One of the main highlights across financial markets last year was the extent of the strength of the US dollar against most currencies. For Maltese investors with investments across the global capital markets, the EUR vs USD exchange rate is an important currency to monitor since this impacts the overall performance of an investment portfolio with direct exposure to the US stock market.
During the course of 2022, the US dollar gained 5.5 per cent against the EUR to a year-end value of USD 1.07. The US dollar had appreciated to a level below USD 0.96 at the end of September 2022 as the spike in inflation rates to multi-decade highs forced the Federal Reserve (Fed) to embark on the most aggressive monetary policy tightening in its history. In fact, the Fed raised rates by 75 basis points four times in 2022, 50 basis points twice and 25 once (in March 2022). In total, the Federal Funds rate shot up from 0.125 per cent at the start of the year to 4.375 per cent.
On its part, the European Central Bank (ECB) began its current rate hike cycle in July 2022 when it increased rates by 50 basis points bringing rates out of negative territory for the first time since 2014. It then followed with 75 basis points hikes in both September and October and a further 50 basis point rate rise in December. The speed of the current rate hike cycle in the eurozone is the fastest since the ECB came into existence in 1999.
The delayed action by the ECB compared to the Fed was one of the reasons for the strong appreciation of the US dollar against the euro. This was also amplified by the shutdown of the key gas pipeline Nordstream 1 over the summer which fuelled fears that the euro region would struggle to replace Russian energy sources and led to a surge in gas prices.
However, the very mild weather conditions between October and December resulted in low energy usage by both households and factories thereby reducing the risk of energy rationing. Furthermore, the extra fiscal support from various European Governments to counteract the energy crisis coupled with the re-opening of the world’s second-largest economy (China) led many investment banks to change their stance on the eurozone prospects. It was widely reported over recent weeks that the US major investment bank Goldman Sachs no longer expects a recession across the eurozone in 2023 as they lifted their GDP forecast for the single-currency region to +0.6 per cent from their previous forecast of -0.1 per cent.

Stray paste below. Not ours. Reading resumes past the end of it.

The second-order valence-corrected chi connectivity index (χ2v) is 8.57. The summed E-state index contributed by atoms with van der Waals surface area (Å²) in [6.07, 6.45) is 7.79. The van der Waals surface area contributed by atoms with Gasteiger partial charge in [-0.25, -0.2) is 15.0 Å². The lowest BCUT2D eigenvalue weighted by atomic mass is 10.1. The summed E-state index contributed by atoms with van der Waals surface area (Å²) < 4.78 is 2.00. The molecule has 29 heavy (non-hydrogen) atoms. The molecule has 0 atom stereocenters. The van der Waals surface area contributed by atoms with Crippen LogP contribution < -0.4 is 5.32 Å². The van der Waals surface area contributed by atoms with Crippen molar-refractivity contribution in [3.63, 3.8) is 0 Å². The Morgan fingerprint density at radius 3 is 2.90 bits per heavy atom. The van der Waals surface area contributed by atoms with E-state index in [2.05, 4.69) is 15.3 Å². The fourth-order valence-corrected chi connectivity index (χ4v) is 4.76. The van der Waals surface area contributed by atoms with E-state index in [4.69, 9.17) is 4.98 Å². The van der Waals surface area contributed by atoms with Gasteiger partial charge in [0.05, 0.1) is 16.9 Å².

Likewise, last week Deutsche Bank revised its forecast for European growth upwards, from expectations of a contraction of 0.5 per cent in 2023 to a 0.5 per cent expansion.
Essentially, a stronger eurozone economy could potentially allow the ECB to raise interest rates more aggressively as it tackles inflation. In fact, many financial analysts and economists expect the ECB to lift rates to three per cent shortly following another two hikes of 50 basis points each in the upcoming meetings in February (today) and March. Meanwhile, the Fed is widely expected to slow the pace or pause rate hikes as there are clear signs that inflation is easing in the US. This would remove a key tailwind for the US dollar that was very evident during most of 2022.
As a result of the more optimistic prospects for the eurozone economy as well as the decline in inflation rates in the US and Europe coupled with remarks by many members within the ECB that it will continue to hike rates during the course of 2023, the value of the euro continued its rapid recovery from the multi-decade lows last year.
The euro touched a nine-month high of above USD 1.09 early last week representing a recovery of more than 14 per cent from its multi-year low of below the USD 0.96 level reached in September 2022. The euro is therefore at its strongest level against the US dollar since May 2022.
The ECB, which was the laggard in raising rates to contain inflation last year, has become the most hawkish of the banks, warning investors that its tightening measures will continue in the months ahead.
This week, the world’s three biggest central banks will deliver their first interest rate decisions of the year. The monetary policy decisions being announced by the Fed, the ECB and the Bank of England could provide further clues on the future direction of interest rates and currency movements.
Most market commentators believe that the Fed will opt for a quarter-point rise thereby lifting the Fed Funds rate to a range between 4.50 per cent and 4.75 per cent amid signs that inflation is coming down in line with expectations. A rate hike of just 25 basis points would be the smallest since March last year and a step back from the large hikes the Fed was forced into during 2022.
Meanwhile, the ECB is expected to opt for a 50-basis point rise today. In recent weeks, the President of the ECB, Christine Lagarde, has repeatedly warned that investors are underestimating the bank’s appetite to control inflation.
As to the future trajectory of the EUR vs USD exchange rate, the US dollar is likely to decline further if we continue to see a combination of improving economic conditions in the rest of the world, and a continued decline in inflation in the US that would allow the Fed to slow its pace of rate rises without unduly undermining growth. This would be favourable for those investors who intend to add on to their exposure to the US financial market following the very positive start to the year for US equities.
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